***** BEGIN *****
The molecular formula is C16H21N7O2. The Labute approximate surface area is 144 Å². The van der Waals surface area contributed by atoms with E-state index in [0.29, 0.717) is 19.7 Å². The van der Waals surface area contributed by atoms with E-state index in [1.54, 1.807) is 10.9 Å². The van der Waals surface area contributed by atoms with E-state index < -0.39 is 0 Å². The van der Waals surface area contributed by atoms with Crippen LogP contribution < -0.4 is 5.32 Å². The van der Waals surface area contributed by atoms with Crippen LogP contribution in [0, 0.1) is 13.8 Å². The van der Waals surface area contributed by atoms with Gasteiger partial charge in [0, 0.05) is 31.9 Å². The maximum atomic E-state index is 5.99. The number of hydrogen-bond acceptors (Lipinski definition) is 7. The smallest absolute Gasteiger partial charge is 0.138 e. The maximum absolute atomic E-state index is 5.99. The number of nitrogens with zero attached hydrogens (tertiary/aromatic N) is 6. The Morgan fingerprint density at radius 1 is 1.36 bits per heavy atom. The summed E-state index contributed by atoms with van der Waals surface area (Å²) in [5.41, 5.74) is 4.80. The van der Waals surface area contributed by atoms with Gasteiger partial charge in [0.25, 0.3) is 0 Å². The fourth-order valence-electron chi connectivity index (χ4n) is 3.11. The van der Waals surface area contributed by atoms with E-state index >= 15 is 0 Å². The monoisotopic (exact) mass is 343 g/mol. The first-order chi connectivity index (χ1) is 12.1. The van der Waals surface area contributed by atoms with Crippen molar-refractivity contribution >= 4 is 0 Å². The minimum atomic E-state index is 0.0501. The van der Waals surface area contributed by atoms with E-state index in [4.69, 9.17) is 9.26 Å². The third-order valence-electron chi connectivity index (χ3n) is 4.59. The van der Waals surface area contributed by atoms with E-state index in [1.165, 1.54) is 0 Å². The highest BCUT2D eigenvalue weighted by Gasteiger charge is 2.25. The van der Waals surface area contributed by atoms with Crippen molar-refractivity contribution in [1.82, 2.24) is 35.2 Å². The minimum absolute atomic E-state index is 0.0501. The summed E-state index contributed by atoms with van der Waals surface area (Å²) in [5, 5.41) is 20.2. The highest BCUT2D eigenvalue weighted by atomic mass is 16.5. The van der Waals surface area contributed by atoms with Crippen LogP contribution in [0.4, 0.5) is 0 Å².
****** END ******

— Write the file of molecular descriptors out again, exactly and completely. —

The molecular formula is C16H21N7O2. The Labute approximate surface area is 144 Å². The van der Waals surface area contributed by atoms with E-state index in [0.29, 0.717) is 19.7 Å². The van der Waals surface area contributed by atoms with E-state index in [1.54, 1.807) is 10.9 Å². The van der Waals surface area contributed by atoms with E-state index < -0.39 is 0 Å². The van der Waals surface area contributed by atoms with Crippen LogP contribution < -0.4 is 5.32 Å². The van der Waals surface area contributed by atoms with Crippen LogP contribution in [0, 0.1) is 13.8 Å². The van der Waals surface area contributed by atoms with Gasteiger partial charge in [0, 0.05) is 31.9 Å². The maximum atomic E-state index is 5.99. The number of hydrogen-bond acceptors (Lipinski definition) is 7. The smallest absolute Gasteiger partial charge is 0.138 e. The maximum absolute atomic E-state index is 5.99. The number of nitrogens with zero attached hydrogens (tertiary/aromatic N) is 6. The Morgan fingerprint density at radius 1 is 1.36 bits per heavy atom. The summed E-state index contributed by atoms with van der Waals surface area (Å²) in [5.41, 5.74) is 4.80. The van der Waals surface area contributed by atoms with Gasteiger partial charge in [0.25, 0.3) is 0 Å². The fourth-order valence-electron chi connectivity index (χ4n) is 3.11. The van der Waals surface area contributed by atoms with E-state index >= 15 is 0 Å². The monoisotopic (exact) mass is 343 g/mol. The first-order chi connectivity index (χ1) is 12.1. The van der Waals surface area contributed by atoms with Crippen molar-refractivity contribution >= 4 is 0 Å². The minimum atomic E-state index is 0.0501. The van der Waals surface area contributed by atoms with E-state index in [4.69, 9.17) is 9.26 Å². The third-order valence-electron chi connectivity index (χ3n) is 4.59. The van der Waals surface area contributed by atoms with E-state index in [1.165, 1.54) is 0 Å². The highest BCUT2D eigenvalue weighted by Gasteiger charge is 2.25. The van der Waals surface area contributed by atoms with Crippen molar-refractivity contribution in [1.82, 2.24) is 35.2 Å². The minimum absolute atomic E-state index is 0.0501. The summed E-state index contributed by atoms with van der Waals surface area (Å²) in [5, 5.41) is 20.2. The highest BCUT2D eigenvalue weighted by atomic mass is 16.5. The van der Waals surface area contributed by atoms with Crippen LogP contribution in [0.4, 0.5) is 0 Å².